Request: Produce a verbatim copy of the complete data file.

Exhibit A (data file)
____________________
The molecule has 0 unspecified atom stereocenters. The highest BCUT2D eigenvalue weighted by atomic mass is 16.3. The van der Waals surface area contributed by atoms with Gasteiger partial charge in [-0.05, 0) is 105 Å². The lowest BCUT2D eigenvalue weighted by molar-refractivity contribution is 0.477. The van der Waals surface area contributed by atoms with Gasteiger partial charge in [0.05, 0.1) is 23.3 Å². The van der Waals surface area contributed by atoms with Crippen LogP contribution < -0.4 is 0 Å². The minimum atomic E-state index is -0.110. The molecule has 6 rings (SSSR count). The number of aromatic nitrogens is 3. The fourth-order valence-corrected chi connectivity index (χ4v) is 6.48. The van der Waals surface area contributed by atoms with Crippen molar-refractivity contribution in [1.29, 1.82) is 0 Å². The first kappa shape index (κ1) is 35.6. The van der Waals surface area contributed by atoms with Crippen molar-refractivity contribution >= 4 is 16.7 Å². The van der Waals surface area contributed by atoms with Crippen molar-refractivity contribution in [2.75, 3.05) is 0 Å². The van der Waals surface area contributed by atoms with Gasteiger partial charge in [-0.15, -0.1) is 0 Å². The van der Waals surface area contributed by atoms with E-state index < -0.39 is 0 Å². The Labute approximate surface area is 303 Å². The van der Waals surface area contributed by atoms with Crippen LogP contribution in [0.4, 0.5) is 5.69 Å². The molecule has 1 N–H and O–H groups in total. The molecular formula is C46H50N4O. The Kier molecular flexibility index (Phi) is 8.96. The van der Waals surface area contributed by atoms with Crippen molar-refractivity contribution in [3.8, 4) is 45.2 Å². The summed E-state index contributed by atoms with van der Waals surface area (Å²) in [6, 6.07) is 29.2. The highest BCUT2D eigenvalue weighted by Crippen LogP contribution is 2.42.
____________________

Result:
The molecule has 0 unspecified atom stereocenters. The highest BCUT2D eigenvalue weighted by atomic mass is 16.3. The van der Waals surface area contributed by atoms with Gasteiger partial charge in [-0.05, 0) is 105 Å². The lowest BCUT2D eigenvalue weighted by molar-refractivity contribution is 0.477. The van der Waals surface area contributed by atoms with Gasteiger partial charge in [0.05, 0.1) is 23.3 Å². The van der Waals surface area contributed by atoms with Crippen LogP contribution < -0.4 is 0 Å². The minimum atomic E-state index is -0.110. The molecule has 6 rings (SSSR count). The number of aromatic nitrogens is 3. The fourth-order valence-corrected chi connectivity index (χ4v) is 6.48. The van der Waals surface area contributed by atoms with Crippen molar-refractivity contribution in [1.29, 1.82) is 0 Å². The first kappa shape index (κ1) is 35.6. The van der Waals surface area contributed by atoms with Crippen molar-refractivity contribution >= 4 is 16.7 Å². The van der Waals surface area contributed by atoms with Crippen molar-refractivity contribution in [2.75, 3.05) is 0 Å². The van der Waals surface area contributed by atoms with Gasteiger partial charge in [-0.15, -0.1) is 0 Å². The van der Waals surface area contributed by atoms with E-state index < -0.39 is 0 Å². The Labute approximate surface area is 303 Å². The van der Waals surface area contributed by atoms with Crippen LogP contribution in [0.4, 0.5) is 5.69 Å². The molecule has 1 N–H and O–H groups in total. The molecular formula is C46H50N4O. The Kier molecular flexibility index (Phi) is 8.96. The van der Waals surface area contributed by atoms with Crippen molar-refractivity contribution in [3.8, 4) is 45.2 Å². The summed E-state index contributed by atoms with van der Waals surface area (Å²) in [6, 6.07) is 29.2. The highest BCUT2D eigenvalue weighted by Crippen LogP contribution is 2.42.